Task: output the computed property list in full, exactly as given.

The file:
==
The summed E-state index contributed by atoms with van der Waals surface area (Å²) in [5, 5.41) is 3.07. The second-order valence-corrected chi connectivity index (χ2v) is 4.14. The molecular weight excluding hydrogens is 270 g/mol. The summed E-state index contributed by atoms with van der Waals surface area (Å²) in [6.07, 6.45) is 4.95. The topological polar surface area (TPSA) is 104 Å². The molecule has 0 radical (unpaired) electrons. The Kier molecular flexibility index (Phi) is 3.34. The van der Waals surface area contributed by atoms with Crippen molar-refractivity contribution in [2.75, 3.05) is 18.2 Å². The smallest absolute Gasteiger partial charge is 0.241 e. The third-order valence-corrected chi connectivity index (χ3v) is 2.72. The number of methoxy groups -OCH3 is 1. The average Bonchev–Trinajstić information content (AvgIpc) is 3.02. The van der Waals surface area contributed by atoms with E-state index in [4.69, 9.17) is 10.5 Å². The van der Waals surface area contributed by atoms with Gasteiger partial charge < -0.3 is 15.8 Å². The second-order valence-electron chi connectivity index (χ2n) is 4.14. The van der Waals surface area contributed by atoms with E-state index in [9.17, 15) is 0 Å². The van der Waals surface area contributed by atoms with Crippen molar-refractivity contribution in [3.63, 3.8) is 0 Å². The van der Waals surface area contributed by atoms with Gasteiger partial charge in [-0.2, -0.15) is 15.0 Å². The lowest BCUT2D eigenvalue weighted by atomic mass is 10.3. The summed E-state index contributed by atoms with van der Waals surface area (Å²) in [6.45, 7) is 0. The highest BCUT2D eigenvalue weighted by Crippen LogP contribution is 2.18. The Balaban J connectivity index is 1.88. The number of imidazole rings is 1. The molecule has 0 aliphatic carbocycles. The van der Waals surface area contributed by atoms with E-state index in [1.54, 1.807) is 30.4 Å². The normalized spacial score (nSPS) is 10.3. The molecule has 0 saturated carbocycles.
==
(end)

The summed E-state index contributed by atoms with van der Waals surface area (Å²) in [5, 5.41) is 3.07. The second-order valence-corrected chi connectivity index (χ2v) is 4.14. The molecular weight excluding hydrogens is 270 g/mol. The summed E-state index contributed by atoms with van der Waals surface area (Å²) in [6.07, 6.45) is 4.95. The topological polar surface area (TPSA) is 104 Å². The molecule has 0 radical (unpaired) electrons. The Kier molecular flexibility index (Phi) is 3.34. The van der Waals surface area contributed by atoms with Crippen molar-refractivity contribution in [2.75, 3.05) is 18.2 Å². The smallest absolute Gasteiger partial charge is 0.241 e. The third-order valence-corrected chi connectivity index (χ3v) is 2.72. The number of methoxy groups -OCH3 is 1. The average Bonchev–Trinajstić information content (AvgIpc) is 3.02. The van der Waals surface area contributed by atoms with E-state index in [4.69, 9.17) is 10.5 Å². The van der Waals surface area contributed by atoms with Gasteiger partial charge < -0.3 is 15.8 Å². The second-order valence-electron chi connectivity index (χ2n) is 4.14. The van der Waals surface area contributed by atoms with E-state index in [9.17, 15) is 0 Å². The van der Waals surface area contributed by atoms with Crippen molar-refractivity contribution in [3.63, 3.8) is 0 Å². The van der Waals surface area contributed by atoms with Gasteiger partial charge in [-0.2, -0.15) is 15.0 Å². The lowest BCUT2D eigenvalue weighted by atomic mass is 10.3. The summed E-state index contributed by atoms with van der Waals surface area (Å²) in [6.45, 7) is 0. The highest BCUT2D eigenvalue weighted by Crippen LogP contribution is 2.18. The Balaban J connectivity index is 1.88. The number of imidazole rings is 1. The molecule has 0 aliphatic carbocycles. The van der Waals surface area contributed by atoms with E-state index in [1.54, 1.807) is 30.4 Å². The normalized spacial score (nSPS) is 10.3. The molecule has 0 saturated carbocycles.